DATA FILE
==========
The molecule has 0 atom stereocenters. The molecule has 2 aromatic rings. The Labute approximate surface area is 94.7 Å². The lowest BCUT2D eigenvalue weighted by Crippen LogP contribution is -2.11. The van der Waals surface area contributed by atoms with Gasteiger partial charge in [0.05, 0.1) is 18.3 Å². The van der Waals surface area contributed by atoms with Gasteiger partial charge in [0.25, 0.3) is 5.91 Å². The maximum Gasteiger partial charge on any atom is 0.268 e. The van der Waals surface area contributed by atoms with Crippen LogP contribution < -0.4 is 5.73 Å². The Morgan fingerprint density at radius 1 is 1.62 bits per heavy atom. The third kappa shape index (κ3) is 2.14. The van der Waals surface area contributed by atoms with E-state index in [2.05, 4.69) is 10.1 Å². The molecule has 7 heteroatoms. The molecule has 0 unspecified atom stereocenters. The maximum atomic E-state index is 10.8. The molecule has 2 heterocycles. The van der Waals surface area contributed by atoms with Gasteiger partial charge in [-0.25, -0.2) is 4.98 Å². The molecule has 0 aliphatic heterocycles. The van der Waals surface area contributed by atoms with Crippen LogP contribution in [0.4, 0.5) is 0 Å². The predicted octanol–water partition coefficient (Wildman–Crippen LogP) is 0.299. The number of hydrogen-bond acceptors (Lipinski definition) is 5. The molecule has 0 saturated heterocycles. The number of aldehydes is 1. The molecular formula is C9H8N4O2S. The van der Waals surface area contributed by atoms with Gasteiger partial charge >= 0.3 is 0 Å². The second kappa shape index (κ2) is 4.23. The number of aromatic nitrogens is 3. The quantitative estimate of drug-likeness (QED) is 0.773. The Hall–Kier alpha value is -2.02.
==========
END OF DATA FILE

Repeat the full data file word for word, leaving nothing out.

The molecule has 0 atom stereocenters. The molecule has 2 aromatic rings. The Labute approximate surface area is 94.7 Å². The lowest BCUT2D eigenvalue weighted by Crippen LogP contribution is -2.11. The van der Waals surface area contributed by atoms with Gasteiger partial charge in [0.05, 0.1) is 18.3 Å². The van der Waals surface area contributed by atoms with Gasteiger partial charge in [0.25, 0.3) is 5.91 Å². The maximum Gasteiger partial charge on any atom is 0.268 e. The van der Waals surface area contributed by atoms with Crippen LogP contribution < -0.4 is 5.73 Å². The Morgan fingerprint density at radius 1 is 1.62 bits per heavy atom. The third kappa shape index (κ3) is 2.14. The van der Waals surface area contributed by atoms with E-state index in [2.05, 4.69) is 10.1 Å². The molecule has 7 heteroatoms. The molecule has 0 unspecified atom stereocenters. The maximum atomic E-state index is 10.8. The molecule has 2 heterocycles. The van der Waals surface area contributed by atoms with Gasteiger partial charge in [-0.25, -0.2) is 4.98 Å². The molecule has 0 aliphatic heterocycles. The van der Waals surface area contributed by atoms with Crippen LogP contribution in [0.4, 0.5) is 0 Å². The predicted octanol–water partition coefficient (Wildman–Crippen LogP) is 0.299. The number of hydrogen-bond acceptors (Lipinski definition) is 5. The molecule has 0 saturated heterocycles. The number of aldehydes is 1. The molecular formula is C9H8N4O2S. The van der Waals surface area contributed by atoms with Gasteiger partial charge >= 0.3 is 0 Å². The second kappa shape index (κ2) is 4.23. The number of aromatic nitrogens is 3. The quantitative estimate of drug-likeness (QED) is 0.773. The Hall–Kier alpha value is -2.02.